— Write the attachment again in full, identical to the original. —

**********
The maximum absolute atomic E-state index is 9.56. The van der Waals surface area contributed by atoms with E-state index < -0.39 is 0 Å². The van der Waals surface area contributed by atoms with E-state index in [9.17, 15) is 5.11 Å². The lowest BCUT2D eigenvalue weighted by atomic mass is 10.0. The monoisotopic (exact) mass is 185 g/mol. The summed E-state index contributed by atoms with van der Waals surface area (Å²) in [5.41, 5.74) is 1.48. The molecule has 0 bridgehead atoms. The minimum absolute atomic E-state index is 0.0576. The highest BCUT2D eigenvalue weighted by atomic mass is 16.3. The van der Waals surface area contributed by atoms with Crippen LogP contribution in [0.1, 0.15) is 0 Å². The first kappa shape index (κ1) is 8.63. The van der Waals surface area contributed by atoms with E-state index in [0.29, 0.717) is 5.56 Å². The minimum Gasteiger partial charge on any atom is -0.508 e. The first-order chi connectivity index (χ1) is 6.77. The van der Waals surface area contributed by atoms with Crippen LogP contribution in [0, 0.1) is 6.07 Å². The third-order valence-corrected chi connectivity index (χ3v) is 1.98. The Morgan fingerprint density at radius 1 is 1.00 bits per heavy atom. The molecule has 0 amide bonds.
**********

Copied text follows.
The maximum absolute atomic E-state index is 9.56. The van der Waals surface area contributed by atoms with E-state index < -0.39 is 0 Å². The van der Waals surface area contributed by atoms with E-state index in [9.17, 15) is 5.11 Å². The lowest BCUT2D eigenvalue weighted by atomic mass is 10.0. The monoisotopic (exact) mass is 185 g/mol. The summed E-state index contributed by atoms with van der Waals surface area (Å²) in [5.41, 5.74) is 1.48. The molecule has 0 bridgehead atoms. The minimum absolute atomic E-state index is 0.0576. The highest BCUT2D eigenvalue weighted by atomic mass is 16.3. The van der Waals surface area contributed by atoms with Crippen LogP contribution in [0.1, 0.15) is 0 Å². The first kappa shape index (κ1) is 8.63. The van der Waals surface area contributed by atoms with E-state index in [0.29, 0.717) is 5.56 Å². The minimum Gasteiger partial charge on any atom is -0.508 e. The first-order chi connectivity index (χ1) is 6.77. The van der Waals surface area contributed by atoms with Crippen LogP contribution in [0, 0.1) is 6.07 Å². The third-order valence-corrected chi connectivity index (χ3v) is 1.98. The Morgan fingerprint density at radius 1 is 1.00 bits per heavy atom. The molecule has 0 amide bonds.